Theoretically, journalism is meant to help create an informed populace and hold power to account. That’s why it’s the only profession explicitly named in the United States Constitution, and why freedom of the press has enjoyed such constitutional protections throughout US history. The press today is failing to protect Julian Assange because it has no intention of creating an informed populace or holding power to account.
This is not to suggest the existence of some grand, secret conspiracy among US journalists. It’s just a simple fact that plutocrats own most of the US news media and hire the people who run it, which has naturally created an environment where the best way to advance one’s career is to remain perpetually inoffensive to the establishment upon which plutocrats have built their respective empires. This is why you see ambitious reporters on Twitter falling all over themselves to be the first with a pithy line that advances establishment agendas whenever breaking news presents an opportunity to do so; they are aware that their social media presence is being assessed by potential employers and allies for establishment loyalism. This also why so many of those aspiring journalists attack Assange and WikiLeaks whenever possible.
“Everyone hoping to gain admission to the cultural elite must now strenuously cultivate their social media so as to avoid controversy,” journalist Michael Tracey observed recently. “Eventually they will internalize controversy-avoidance as a virtue, not a societal imposition. Result: a more boring, conformist elite culture.”
A great way for an aspiring journalist to avoid controversy is to never, ever defend Assange or WikiLeaks on social media or in any media outlet, and certainly under no circumstances allow yourself to look like the sort of journo who might someday publish the sorts of materials that WikiLeaks publishes. An excellent way to prove yourself is to become yet another author of yet another one of the many, many smear pieces that have been written about Assange and WikiLeaks.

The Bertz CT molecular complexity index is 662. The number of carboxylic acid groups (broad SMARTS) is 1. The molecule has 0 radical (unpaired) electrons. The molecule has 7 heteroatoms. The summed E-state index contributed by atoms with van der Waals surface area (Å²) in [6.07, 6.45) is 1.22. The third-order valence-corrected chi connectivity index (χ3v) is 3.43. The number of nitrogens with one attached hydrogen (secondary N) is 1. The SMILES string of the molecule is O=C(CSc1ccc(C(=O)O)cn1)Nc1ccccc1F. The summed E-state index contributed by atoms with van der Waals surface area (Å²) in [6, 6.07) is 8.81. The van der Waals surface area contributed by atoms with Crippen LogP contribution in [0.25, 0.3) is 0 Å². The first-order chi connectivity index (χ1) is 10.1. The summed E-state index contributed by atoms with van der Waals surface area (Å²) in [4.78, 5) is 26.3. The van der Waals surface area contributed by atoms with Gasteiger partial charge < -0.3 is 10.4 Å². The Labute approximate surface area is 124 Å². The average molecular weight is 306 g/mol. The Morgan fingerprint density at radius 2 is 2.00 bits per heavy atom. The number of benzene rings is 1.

Mainstream media outlets and those who thrive within them have no intention of rocking the boat and losing their hard-earned privilege and access. Conservative mass media will continue to defend the US president, and liberal media will continue to defend the CIA and the FBI. Both will help advance war, ecocide, military expansionism, surveillance and police militarization, and none will leak anything that is damaging to the power structures that they have learned to serve. They will remain innocuous, uncontroversial defenders of the rich and powerful at all times.
Meanwhile, alternative media outlets are defending Assange ferociously. Just today I’ve seen articles from Consortium News, World Socialist Website, Disobedient Media, Antiwar and Common Dreams decrying the persecution of the most important government transparency advocate living today. Alternative media outlets and independent writers aren’t bound by establishment servitude, so the value of WikiLeaks is clear as day. One’s eyes are only blinded to the pernicious behaviors of power when power is signing one’s paycheck.
Mass media outlets in America and around the world have fully discredited themselves with their failure to defend a publisher who actually holds power to account and brings facts into the light of truth to create an informed populace. Every day that goes by where they don’t unequivocally condemn any attempt to prosecute Assange is another day in the pile of evidence that corporate media outlets serve power and not truth. Their silence is a tacit admission that they are nothing other than stenographers and propagandists for the most powerful forces on earth.